Plym Valley Explored
PUBLISHED: 16:41 29 September 2008 | UPDATED: 15:29 20 February 2013
Peter White explores Dartmoor's upper Plym Valley
Rabbit warrens, granite quarries, tramways, ancient woodland, remote moorland, wild river: it must be a Dartmoor valley. Add the highest rock faces and the tallest standing stone and it has to be the Plym - a valley full of interest and easy to explore. It falls into two parts. The lower section, between Shaugh Bridge and Cadover Bridge, is deep and wooded with the dramatic rocks of the Dewerstone soaring above the tree canopy. Upstream it is wide open moorland, full of archaeological and historical interest and penetrating deep into the southern plateau.
Let's look at the downstream section first. Cadover Bridge is a busy place, with pretty waterfalls and swimming pools both upstream and downstream from the car parks. Head west on the footpath south of the river and you will soon find yourself in glorious mossy woodland with the river tumbling along below. Where you emerge into more open country there are dramatic views across the valley to the Dewerstone, and you can climb up onto Shaden Moor for a wider panorama extending into Cornwall, and framed by lofty Scots pines. Back on the path, you will have realised by now that you are following an old pipeline which carried china clay slurry from the quarries at Cadover Bridge. As you drop down to Shaugh Bridge there are settling tanks, flat areas which were mica dams and, right by the car park, the remains of the processing plant where, until the 1950s, clay was dried into blocks for transport away.
From the footbridge over the river take the main track which zigzags up the slope to join the line of a tramway, which served the Dewerstone granite quarries until they closed in about 1870. A short way along fork right up a long incline where the granite sleepers of two parallel tracks are still in place. At the top are the remains of the wheelhouse and cable drum which controlled the descent of loaded trucks, which in turn powered the ascent of empty ones! It seems like a lot of investment for some relatively small quarries! Turn right here and follow the upper level of the tramway to its end at the last quarry, from where there is a path to the top of the hill. This was the site of an Iron Age settlement, with a defensive bank around its north side and a fine view of any approaching enemy.
You can look west into Cornwall, across Wigford Down to the heights of central Dartmoor, and down Bickleigh Vale to Plymouth. If you drop down the slope a little you will find even better picnic spots, perched on top of the Dewerstone crags. Here you can watch climbers on routes with names like 'Fly on the Wall' and 'In Extremis Buttress' - names which give a clue to how impressive this place is. Dewer - the devil himself - was well aware of the 45m (150ft) height of the cliffs, and legend tells of how he and his Whist Hounds drove unfortunate victims over the edge to their deaths, so take care! A dramatic landscape, but also peaceful and beautiful, looking down onto the soft tree canopy below, with the sound of the rushing river ever present. When you can tear yourself away, stroll across Wigford Down, past the medieval cross, to Cadover Bridge, with skylarks, buzzards and wheatears for company.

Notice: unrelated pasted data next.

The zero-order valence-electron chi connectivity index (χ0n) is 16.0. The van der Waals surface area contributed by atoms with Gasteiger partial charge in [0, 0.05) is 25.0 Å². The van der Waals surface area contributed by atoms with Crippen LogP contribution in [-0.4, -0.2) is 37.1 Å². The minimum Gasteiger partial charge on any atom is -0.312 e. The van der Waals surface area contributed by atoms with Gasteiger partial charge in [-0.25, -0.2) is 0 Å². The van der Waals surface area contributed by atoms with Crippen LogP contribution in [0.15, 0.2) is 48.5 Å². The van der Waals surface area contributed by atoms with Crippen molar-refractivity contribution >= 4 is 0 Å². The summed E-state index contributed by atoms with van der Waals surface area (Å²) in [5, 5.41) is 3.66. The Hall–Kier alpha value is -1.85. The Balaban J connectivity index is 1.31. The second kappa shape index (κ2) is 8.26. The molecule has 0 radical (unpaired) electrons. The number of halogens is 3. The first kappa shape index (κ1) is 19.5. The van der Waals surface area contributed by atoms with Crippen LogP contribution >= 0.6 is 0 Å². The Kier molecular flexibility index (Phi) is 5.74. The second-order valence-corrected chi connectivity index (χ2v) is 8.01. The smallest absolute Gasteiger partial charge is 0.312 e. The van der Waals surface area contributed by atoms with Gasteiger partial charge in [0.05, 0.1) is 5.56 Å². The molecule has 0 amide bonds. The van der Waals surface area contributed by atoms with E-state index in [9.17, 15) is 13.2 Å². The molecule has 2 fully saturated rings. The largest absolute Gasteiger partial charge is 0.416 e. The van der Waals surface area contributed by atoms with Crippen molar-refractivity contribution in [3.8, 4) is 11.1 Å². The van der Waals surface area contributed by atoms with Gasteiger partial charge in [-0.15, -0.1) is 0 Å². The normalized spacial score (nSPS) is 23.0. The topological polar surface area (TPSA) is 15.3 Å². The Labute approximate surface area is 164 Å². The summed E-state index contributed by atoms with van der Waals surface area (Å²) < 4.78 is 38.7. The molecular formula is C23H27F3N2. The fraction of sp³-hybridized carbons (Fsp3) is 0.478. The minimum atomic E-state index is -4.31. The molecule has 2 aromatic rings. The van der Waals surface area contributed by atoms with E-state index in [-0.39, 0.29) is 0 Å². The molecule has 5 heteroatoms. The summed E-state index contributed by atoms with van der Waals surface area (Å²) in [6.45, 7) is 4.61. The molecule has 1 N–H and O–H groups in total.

One glance at the OS Outdoor Leisure Map will show that upstream from here is a very different landscape - all moorland, and with an incredibly rich and diverse collection of archaeological features. It is almost all open country, allowing you to wander at will and make your own discoveries. Trowlesworthy Tors give a good overview and in the 19th century were the source of a highly prized red granite, some worked examples of which were abandoned on site. From here an easy route up the valley is along the china clay leat, which, until the recent closure of some pits, provided the water for high-pressure hoses to wash the clay out of the quarry faces.
You may have noticed five warrens named on the map - Ditsworthy, Legistor, Willings Walls, Hentor and Trowlesworthy. The warrening of rabbits was part of the Dartmoor economy from as early as the 12th century right up until 1950. The warrens were enclosed by walls, and rabbits were introduced into artificial buries - long mounds of earth and stone known as pillow mounds, where they bred like... er... rabbits. Dogs were used to drive them into long nets and donkeys transported the catch to the warren house for paunching and dispatch to market. Stoats and weasels were a problem, and the remains of more than 60 ingenious stone vermin traps have been found in the various warren walls. At Ditsworthy, which was the largest warren in England, the warren house and its adjoining kennel field can still be seen. It is a lonely and gloomy place, reflecting what must have been a hard life for the warrener.